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U.S.|Witnesses watched the 12-story building fall in a matter of seconds.
Several witnesses described the scene of the collapse on Thursday.
Nicholas Balboa, 31, said he was outside at about 1:30 a.m. when he heard a rumble. He thought it was thunder at first — and then felt the ground shake.
“I went up the street and saw the dust cloud going through the corridor of buildings,” said Mr. Balboa, who lives in Phoenix but was visiting his father in Surfside. He raced toward the sound and saw the partially collapsed building.
Emergency crews had started to arrive. Mr. Balboa walked toward the site to get a better look. That’s when he heard a boy call out for help.
“We could see his arms sticking out and his fingers wiggling,” Mr. Balboa said. “He was just saying, ‘Please don’t leave me. Please don’t leave me.’” Mr. Balboa and another bystander climbed through the rubble and tried getting closer.
The boy said his mother had been with him, but Mr. Balboa heard no other voices. Using the flashlight on his cellphone, Mr. Balboa flagged a police officer, who rushed toward them with a rescue crew.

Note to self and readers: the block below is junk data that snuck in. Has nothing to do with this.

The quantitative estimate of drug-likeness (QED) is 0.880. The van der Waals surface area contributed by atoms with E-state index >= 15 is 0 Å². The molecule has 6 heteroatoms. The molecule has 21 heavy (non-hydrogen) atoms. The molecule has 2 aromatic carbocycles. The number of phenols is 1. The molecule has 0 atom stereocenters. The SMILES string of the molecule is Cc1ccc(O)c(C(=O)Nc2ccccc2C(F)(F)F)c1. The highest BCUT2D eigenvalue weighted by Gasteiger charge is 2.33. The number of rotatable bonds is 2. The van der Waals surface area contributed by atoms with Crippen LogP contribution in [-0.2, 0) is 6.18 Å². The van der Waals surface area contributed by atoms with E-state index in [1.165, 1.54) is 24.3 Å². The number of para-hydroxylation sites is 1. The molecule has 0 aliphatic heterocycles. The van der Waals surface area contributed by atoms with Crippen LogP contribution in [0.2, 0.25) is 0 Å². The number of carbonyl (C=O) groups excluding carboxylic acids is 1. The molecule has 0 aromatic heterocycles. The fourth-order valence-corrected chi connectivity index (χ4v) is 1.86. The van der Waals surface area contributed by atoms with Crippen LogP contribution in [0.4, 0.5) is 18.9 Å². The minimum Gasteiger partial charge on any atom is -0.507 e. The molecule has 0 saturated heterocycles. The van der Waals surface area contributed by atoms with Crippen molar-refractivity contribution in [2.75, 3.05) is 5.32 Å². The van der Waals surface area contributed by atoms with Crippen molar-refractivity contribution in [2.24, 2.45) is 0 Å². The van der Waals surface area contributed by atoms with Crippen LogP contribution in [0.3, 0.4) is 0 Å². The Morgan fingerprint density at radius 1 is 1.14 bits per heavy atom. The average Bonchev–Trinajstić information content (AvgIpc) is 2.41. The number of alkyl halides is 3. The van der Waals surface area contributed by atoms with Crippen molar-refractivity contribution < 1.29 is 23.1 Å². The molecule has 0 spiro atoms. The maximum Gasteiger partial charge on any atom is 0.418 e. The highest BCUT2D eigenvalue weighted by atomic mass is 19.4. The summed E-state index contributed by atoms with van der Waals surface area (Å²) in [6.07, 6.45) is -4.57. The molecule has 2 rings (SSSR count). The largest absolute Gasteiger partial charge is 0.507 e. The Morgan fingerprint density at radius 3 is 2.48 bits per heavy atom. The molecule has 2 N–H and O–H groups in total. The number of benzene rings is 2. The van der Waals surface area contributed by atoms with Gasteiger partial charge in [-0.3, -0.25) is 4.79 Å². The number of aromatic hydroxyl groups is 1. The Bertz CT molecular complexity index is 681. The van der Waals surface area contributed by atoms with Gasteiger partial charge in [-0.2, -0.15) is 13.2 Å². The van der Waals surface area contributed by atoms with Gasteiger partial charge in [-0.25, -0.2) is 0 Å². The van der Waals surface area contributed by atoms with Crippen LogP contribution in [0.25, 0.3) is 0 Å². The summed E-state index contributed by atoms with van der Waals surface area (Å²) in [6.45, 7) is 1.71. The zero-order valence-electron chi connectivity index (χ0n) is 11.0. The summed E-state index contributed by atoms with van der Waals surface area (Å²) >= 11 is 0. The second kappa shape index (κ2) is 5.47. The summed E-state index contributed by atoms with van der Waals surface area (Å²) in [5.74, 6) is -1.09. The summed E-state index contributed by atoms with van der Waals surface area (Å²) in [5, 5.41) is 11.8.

The crew dug through debris and used a saw to get the boy out, Mr. Balboa said. “It was surreal. I can’t believe that a building that’s made out of concrete and supposed to stand up to hurricanes and weather just one night decided to collapse,” he said. “To be completely honest, the comparison, the stark image that I had in my mind, was 9/11, just seeing all that debris and rubble.”
Fiorella Terenzi, an associate professor at Florida International University who lives in a neighboring building, Champlain Towers East, said she was woken up by a loud noise.
The sound “was like a big thump all of a sudden,” she said. At first she thought it was thunder but then started to hear sirens. When she left the building, dust was everywhere.
“I could see that half of the building of the Champlain Towers South was collapsed like a sandwich,” said Ms. Terenzi, 59, who has lived in the east tower since 2000. “It really was a shocking view.” Ms. Terenzi said she had seen heavy equipment on the roof of the south tower for the past two weeks.
Lizie Brito, 41, said she was on her balcony at a nearby building when she saw a swirling white cloud of dust come toward her. At first, she said, she thought it was a tornado. Then she heard an explosion and screams as people ran from the next-door hotel. She couldn’t sleep after that.
“Imagine thinking about the people that were struggling, dying there, and then thinking that maybe this could happen to us in our building,” Ms. Brito said.
Allen Rosenbach, 62, one of Ms. Brito’s neighbors, came to the beach Thursday to see the rubble. He received a text from his wife with names of people who were still missing, some of whom they knew. One of his son’s classmates, he said, lived on the side of the building that collapsed.